Heman Bekele, a 14-year-old African prodigy hailing from Ethiopia, has earned significant acclaim in the United States for his groundbreaking creation – a bar of soap designed to combat melanoma, a form of skin cancer.
The ninth-grader, residing in Annandale, Virginia, achieved the prestigious title of “America’s top young scientist” by triumphing over nine other contestants in the 3M Young Scientist Challenge. His remarkable achievement secured him a cash prize of $25,000.
In describing his soap’s potential, Bekele emphasised its simplicity, affordability, and accessibility compared to contemporary skin cancer treatments. He stated, “It’s charged with different cancer-fighting chemicals. And the main one, there is this drug called imidazoquinolines.” Bekele believes that with official endorsement, his soap could prove effective in the early stages of skin cancer.
The young scientist explained the rationale behind his creation, highlighting how skin cancer cells weaken dendritic cells, impeding the body’s immune responses and enabling cancer to flourish. Bekele’s soap, however, contains agents that could reactivate dendritic cells, aiding in the elimination of cancer cells.
When asked about his journey in developing the soap, Bekele shared, “A lot of my research and development started in my family’s kitchen and my basement.” He clarified that while not engaging in complex processes like nanoparticle generation, he safely and efficiently conducted the soap-making process using basic ingredients. As a finalist, he reached out to experts at the University of Virginia and Georgetown for additional support.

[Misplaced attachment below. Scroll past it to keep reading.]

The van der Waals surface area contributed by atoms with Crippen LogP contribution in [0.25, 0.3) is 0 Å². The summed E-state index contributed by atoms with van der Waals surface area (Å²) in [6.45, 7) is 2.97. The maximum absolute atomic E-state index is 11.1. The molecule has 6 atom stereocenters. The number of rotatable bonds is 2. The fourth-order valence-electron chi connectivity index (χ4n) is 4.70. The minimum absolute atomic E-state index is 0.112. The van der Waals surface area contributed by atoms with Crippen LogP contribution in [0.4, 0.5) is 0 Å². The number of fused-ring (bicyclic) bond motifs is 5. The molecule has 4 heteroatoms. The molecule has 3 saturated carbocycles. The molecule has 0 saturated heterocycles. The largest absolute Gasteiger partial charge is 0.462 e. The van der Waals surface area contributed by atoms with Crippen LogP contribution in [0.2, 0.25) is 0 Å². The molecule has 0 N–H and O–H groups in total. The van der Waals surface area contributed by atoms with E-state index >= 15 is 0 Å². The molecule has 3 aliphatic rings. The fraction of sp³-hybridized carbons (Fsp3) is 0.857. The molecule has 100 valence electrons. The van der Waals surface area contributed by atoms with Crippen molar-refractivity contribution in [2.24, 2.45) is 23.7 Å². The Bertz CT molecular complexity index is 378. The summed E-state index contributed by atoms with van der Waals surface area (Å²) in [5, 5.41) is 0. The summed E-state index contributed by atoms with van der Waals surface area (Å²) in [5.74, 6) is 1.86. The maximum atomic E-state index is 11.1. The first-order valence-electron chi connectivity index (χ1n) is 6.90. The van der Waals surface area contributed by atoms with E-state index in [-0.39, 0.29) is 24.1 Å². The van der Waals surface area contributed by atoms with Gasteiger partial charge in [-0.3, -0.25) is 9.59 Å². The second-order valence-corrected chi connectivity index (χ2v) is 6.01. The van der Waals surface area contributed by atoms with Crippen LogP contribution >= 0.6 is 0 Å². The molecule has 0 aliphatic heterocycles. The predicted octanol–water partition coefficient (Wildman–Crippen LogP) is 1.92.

Acknowledging the pivotal role of his mentor, Deborah Isabelle, Bekele stated, “The number one person [who helped me] would be Deborah Isabelle, my 3M designated mentor. She helped organise and structure my thoughts, and she has so much experience in the field of R&D. I definitely couldn’t have done this all by myself.”
Looking ahead, Bekele revealed his vision to transform the project into a nonprofit organisation within five years, aiming to provide equitable and accessible skin cancer treatment to a broader audience. He asserted, “Because honestly, at the end of the day, that is what this project is all about.”
While skin cancers are uncommon in Africans and dark-skinned individuals, they pose a significant challenge when diagnosed, often resulting in poor prognosis. In the US, where skin cancer affects around 100,000 people annually and claims approximately 8,000 lives, Bekele’s innovative soap could potentially offer a promising solution in the fight against this prevalent disease.
A few weeks ago, we reported about another Ethiopian Gebisa Ejeta, who had been awarded the National Medal of Science, which is the highest honour bestowed upon scientists in the United States.
Mimi Mefo Info